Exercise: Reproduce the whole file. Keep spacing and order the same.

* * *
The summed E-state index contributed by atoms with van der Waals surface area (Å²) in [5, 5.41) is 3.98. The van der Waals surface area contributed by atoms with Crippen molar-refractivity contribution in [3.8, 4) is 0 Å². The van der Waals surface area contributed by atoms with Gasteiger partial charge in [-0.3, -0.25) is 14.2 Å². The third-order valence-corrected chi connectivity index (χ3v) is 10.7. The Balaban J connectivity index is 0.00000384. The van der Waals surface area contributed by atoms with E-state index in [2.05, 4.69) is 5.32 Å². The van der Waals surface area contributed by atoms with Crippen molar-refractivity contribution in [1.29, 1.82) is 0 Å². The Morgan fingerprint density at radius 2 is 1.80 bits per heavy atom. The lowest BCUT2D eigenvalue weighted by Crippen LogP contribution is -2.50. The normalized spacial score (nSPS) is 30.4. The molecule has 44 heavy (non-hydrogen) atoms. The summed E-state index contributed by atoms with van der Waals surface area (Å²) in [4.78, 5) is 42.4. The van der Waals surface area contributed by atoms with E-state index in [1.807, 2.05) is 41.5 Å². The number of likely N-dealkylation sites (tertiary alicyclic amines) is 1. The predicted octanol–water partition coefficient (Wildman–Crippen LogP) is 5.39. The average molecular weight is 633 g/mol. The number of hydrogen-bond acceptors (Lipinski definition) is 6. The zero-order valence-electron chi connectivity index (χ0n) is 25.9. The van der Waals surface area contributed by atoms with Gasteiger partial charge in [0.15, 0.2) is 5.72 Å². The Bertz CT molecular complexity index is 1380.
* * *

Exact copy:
The summed E-state index contributed by atoms with van der Waals surface area (Å²) in [5, 5.41) is 3.98. The van der Waals surface area contributed by atoms with Crippen molar-refractivity contribution in [3.8, 4) is 0 Å². The van der Waals surface area contributed by atoms with Gasteiger partial charge in [-0.3, -0.25) is 14.2 Å². The third-order valence-corrected chi connectivity index (χ3v) is 10.7. The Balaban J connectivity index is 0.00000384. The van der Waals surface area contributed by atoms with E-state index in [2.05, 4.69) is 5.32 Å². The van der Waals surface area contributed by atoms with Crippen molar-refractivity contribution in [1.29, 1.82) is 0 Å². The Morgan fingerprint density at radius 2 is 1.80 bits per heavy atom. The lowest BCUT2D eigenvalue weighted by Crippen LogP contribution is -2.50. The normalized spacial score (nSPS) is 30.4. The molecule has 44 heavy (non-hydrogen) atoms. The summed E-state index contributed by atoms with van der Waals surface area (Å²) in [4.78, 5) is 42.4. The van der Waals surface area contributed by atoms with E-state index in [1.807, 2.05) is 41.5 Å². The number of likely N-dealkylation sites (tertiary alicyclic amines) is 1. The predicted octanol–water partition coefficient (Wildman–Crippen LogP) is 5.39. The average molecular weight is 633 g/mol. The number of hydrogen-bond acceptors (Lipinski definition) is 6. The zero-order valence-electron chi connectivity index (χ0n) is 25.9. The van der Waals surface area contributed by atoms with Gasteiger partial charge in [0.15, 0.2) is 5.72 Å². The Bertz CT molecular complexity index is 1380.